The inquest into the death of Pakistan cricket coach Bob Woolmer has been delayed because of "new and significant developments" coming to light.
Jamaican justice ministers said late last night that the inquest, which had been due to begin on Monday, would now be delayed.
It comes as media reports suggest that police investigating the 58-year-old's death now believe he was poisoned rather than strangled, as previously thought.
"The coroner wishes that these new and significant developments be pursued with the utmost urgency, taking into account that the officer in charge has advised that these new developments are critical to the progress and the eventual results of the investigations themselves," a Jamaican justice ministry statement said.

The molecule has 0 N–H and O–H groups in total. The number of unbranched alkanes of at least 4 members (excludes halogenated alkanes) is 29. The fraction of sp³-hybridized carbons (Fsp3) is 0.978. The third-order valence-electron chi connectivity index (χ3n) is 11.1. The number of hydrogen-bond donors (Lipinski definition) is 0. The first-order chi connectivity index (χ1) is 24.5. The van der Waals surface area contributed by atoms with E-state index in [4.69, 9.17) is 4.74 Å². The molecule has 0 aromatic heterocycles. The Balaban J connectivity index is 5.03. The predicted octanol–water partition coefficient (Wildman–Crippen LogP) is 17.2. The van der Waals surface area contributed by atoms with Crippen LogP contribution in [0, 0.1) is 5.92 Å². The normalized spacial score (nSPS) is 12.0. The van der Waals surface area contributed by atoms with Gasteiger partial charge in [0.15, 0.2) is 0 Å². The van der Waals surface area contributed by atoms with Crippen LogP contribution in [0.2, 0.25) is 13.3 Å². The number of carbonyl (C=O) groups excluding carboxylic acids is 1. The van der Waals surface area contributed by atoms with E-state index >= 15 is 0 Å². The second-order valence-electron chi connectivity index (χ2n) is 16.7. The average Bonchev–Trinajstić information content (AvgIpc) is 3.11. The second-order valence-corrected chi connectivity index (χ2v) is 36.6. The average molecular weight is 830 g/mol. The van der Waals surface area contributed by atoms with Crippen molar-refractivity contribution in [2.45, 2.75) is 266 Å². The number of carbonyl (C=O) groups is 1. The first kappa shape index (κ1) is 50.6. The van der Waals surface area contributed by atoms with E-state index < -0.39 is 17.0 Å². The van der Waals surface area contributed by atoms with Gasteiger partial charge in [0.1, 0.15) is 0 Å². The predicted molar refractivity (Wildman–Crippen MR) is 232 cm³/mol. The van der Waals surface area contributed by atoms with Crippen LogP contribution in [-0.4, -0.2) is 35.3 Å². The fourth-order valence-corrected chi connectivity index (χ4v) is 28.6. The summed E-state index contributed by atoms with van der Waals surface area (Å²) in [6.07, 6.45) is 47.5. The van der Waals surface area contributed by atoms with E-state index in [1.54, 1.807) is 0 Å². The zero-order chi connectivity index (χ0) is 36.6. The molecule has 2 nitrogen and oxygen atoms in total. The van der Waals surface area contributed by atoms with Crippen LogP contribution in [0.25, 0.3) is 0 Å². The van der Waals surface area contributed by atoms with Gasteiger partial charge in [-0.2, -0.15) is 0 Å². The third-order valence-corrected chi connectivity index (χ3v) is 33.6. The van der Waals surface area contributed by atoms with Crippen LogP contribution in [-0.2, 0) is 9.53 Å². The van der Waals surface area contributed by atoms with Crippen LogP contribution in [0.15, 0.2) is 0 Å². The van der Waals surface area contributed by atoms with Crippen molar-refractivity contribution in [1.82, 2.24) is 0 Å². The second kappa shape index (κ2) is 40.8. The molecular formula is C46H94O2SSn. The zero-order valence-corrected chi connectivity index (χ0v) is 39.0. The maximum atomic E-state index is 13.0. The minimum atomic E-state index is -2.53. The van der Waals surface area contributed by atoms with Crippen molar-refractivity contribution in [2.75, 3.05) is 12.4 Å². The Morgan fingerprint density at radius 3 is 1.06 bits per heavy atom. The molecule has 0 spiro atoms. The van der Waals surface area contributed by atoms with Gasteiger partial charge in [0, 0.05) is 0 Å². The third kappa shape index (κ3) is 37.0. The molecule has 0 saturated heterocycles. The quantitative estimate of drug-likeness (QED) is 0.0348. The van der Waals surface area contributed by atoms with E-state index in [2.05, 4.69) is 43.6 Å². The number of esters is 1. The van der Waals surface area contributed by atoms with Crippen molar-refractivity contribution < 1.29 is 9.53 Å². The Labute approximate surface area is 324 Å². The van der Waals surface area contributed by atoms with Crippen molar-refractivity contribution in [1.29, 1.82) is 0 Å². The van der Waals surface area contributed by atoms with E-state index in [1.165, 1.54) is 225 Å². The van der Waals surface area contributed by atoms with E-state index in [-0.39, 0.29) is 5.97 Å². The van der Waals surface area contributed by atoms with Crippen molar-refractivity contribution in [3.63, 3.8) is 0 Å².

"If it becomes necessary for an inquest to be held after the new and material developments have been investigated, then another date for the holding of the inquest will be appointed."
Woolmer was found dead in his room on Sunday March 18th and an autopsy several days later revealed a broken bone in his neck, which led to the announcement he had been the victim of strangulation.
But today's Sun newspaper cites unnamed Jamaican detectives suggesting that traces of the paralysing drug aconite, otherwise known as wolfsbane, were found in Woolmer's body during toxicology tests.
The newspaper quotes a 'senior police source' as saying: "We are now entirely convinced that he was poisoned."
Former Warwickshire coach Woolmer died in the hours after his Pakistan team suffered a humiliating defeat to one-day minnows Ireland which saw their hopes of reaching the World Cup Super Eight stage ended.
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